Apollo Tyres SA target Africa and Latin America

Copy of NM APOLLO 3 INLSA Riaz Haffejee, the young and dynamic Durbanite who has been appointed chief executive of Apollo Tyres SA, the subsidiary of Indias Apollo Tyres Group which bought Durbans Dunlop Tyres seven years ago.

India-based Apollo Tyres Group, owners of the Dunlop Tyres brand and manufacturing bases in KwaZulu-Natal, has appointed a South African chief executive to grow its local business to aggressively target export growth in Africa and South America.

Riaz Haffejee took over from Brazilian Luis Ceneviz as head of Apollo Tyres SA last month. Ceneviz had been chief executive since 2006, when Apollo Tyres Group bought Durban-based Dunlop Tyres International in a deal worth R382 million at the time. Ceneviz has been moved to the Netherlands to run Dutch tyre company Vredestein, which Apollo acquired in 2009.

Since then, Apollo Tyres Group has invested about R600m in its operations in South Africa, the bulk of which was invested in new equipment and technology in its Ladysmith and Durban manufacturing plants.

Speaking to The Mercury, Haffejee said the group was now looking to leverage off the huge capital investment largely through increasing exports of its South African manufactured products to the rest of Africa and Latin America.

“Apollo Tyres SA exports to 32 countries in Africa.

“We manufacture about 300 000 truck and bus tyres and 2.5 million passenger tyres a year from our manufacturing plants in Durban and Ladysmith. About 40 percent of this is for export. Latin America represents our biggest export market by volume but in terms of value, most of our exports are to Africa,” he said.

Haffejee said that as part of the Apollo Tyres Group global set-up, the South African group was tasked with targeting the African and Latin American markets. The company’s main Indian base would target the Asian, Australian and Middle Eastern markets, while it has a base in Europe through its ownership of Vredestein in Holland.

“There are exports between these regions in the group, but each hub has its core markets to target. As head of Apollo Tyres SA, I effectively have to take care of expanding the business on two continents. Dunlop is a major brand for us, especially in South Africa and the rest of the continent. In regions where we don’t have rights to sell Dunlop, like South America, we export our Regal branded tyres. Latin America is a key market for us and we recently opened an office in São Paulo, Brazil.

“As a group, Apollo has grown significantly over the years. It is effectively doubling in size every three years and growing its market share with the aim of becoming one of the world’s top tyre manufacturing companies. As part of the growth we also plan to start manufacturing the Apollo brand in South Africa this year. We also want to build our premium Vredestein brand locally.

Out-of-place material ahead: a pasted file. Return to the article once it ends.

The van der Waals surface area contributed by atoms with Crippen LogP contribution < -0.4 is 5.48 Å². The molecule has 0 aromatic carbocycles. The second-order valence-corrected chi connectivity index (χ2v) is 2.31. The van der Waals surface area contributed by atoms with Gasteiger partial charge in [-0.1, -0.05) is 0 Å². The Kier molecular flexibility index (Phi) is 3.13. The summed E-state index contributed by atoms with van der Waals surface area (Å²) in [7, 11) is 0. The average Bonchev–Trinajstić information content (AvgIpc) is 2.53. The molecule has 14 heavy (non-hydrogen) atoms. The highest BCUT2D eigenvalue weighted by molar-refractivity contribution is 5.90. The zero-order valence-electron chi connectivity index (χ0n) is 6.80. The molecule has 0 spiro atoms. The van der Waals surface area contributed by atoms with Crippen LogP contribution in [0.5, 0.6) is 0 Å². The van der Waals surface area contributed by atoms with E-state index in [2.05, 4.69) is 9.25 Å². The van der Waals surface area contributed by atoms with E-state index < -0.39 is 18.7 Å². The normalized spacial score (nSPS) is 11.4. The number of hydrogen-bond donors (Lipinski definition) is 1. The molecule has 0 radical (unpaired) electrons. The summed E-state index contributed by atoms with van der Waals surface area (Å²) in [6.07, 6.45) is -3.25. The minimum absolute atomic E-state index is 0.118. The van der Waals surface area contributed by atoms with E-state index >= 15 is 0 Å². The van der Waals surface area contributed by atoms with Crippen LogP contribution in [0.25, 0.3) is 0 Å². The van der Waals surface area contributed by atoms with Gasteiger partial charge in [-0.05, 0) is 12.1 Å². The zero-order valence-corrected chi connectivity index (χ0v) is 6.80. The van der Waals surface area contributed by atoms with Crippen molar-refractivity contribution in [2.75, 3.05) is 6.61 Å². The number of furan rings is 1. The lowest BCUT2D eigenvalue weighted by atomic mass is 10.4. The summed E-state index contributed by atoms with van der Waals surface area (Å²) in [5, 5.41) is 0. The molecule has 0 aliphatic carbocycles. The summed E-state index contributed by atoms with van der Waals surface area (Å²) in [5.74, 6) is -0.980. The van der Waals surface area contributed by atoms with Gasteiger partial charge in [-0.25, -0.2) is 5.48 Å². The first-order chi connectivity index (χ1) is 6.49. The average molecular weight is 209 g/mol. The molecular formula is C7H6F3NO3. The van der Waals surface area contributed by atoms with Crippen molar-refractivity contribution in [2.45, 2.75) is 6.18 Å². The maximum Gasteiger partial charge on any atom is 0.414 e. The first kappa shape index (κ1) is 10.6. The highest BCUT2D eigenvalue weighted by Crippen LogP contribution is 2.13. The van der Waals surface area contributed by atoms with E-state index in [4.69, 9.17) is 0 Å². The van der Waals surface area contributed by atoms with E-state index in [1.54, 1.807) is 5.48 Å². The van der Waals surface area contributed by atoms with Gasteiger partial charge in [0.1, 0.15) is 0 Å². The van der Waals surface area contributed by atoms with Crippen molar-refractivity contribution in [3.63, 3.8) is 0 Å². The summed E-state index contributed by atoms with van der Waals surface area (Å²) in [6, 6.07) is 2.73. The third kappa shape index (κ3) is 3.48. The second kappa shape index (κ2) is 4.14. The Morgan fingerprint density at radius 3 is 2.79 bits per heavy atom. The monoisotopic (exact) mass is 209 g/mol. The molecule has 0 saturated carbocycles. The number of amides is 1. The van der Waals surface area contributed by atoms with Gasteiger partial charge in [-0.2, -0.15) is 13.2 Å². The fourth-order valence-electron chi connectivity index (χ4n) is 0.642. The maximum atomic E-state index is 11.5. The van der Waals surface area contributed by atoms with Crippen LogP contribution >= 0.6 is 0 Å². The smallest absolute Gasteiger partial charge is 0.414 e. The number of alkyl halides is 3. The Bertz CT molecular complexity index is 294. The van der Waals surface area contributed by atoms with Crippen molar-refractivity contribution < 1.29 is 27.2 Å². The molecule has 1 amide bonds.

“We’ve previously concentrated largely on Dunlop and Regal, but while both will continue to be major brands for us, we want to solidify all our four big tyre brands in South Africa. We currently have about a 19 percent share of the local market, which is still an important and growing market for us.”

An exciting thing about the company was that it was “living the Brics dream” of growing trade between the countries in the economic bloc of emerging nations – Brazil, Russia, India, China and South Africa. “As a company, we are influenced by three of the Brics nations. Brics is important to us, because in Brics, South Africa is a proxy to accessing the larger African market. South Africa does have an important role to play in Brics and business needs to take advantage of the opportunities. I will attend the Brics summit in Durban next month with other Apollo executives.”

Haffejee said there were four major tyre players in South Africa and a market of about 10 to 12 million tyres. Apollo’s operations in South Africa and Zimbabwe employ 1 700 and 500 staff respectively.

Apollo Tyres Group, which is listed on stock exchanges in India and employs 16 000 people globally, boasted a turnover of $2.5 billion last year. Its South African turnover is more than R2bn annually.

Haffejee, 41, joined Apollo in October from Vodacom and was primed by Ceneviz to take over. He has a BSc degree in mechanical engineering and business management, and MBA qualifications from the University of KZN. Before Vodacom, he worked for Ford and BMW.

“I’ve wanted to get back into the auto manufacturing industry and joining Apollo together with Dunlop’s heritage in the country makes it an exciting proposition for me. I am also keenly interested in the complexities and dynamics of business. It’s an honour to be heading the company in a such a exciting time,” he said.


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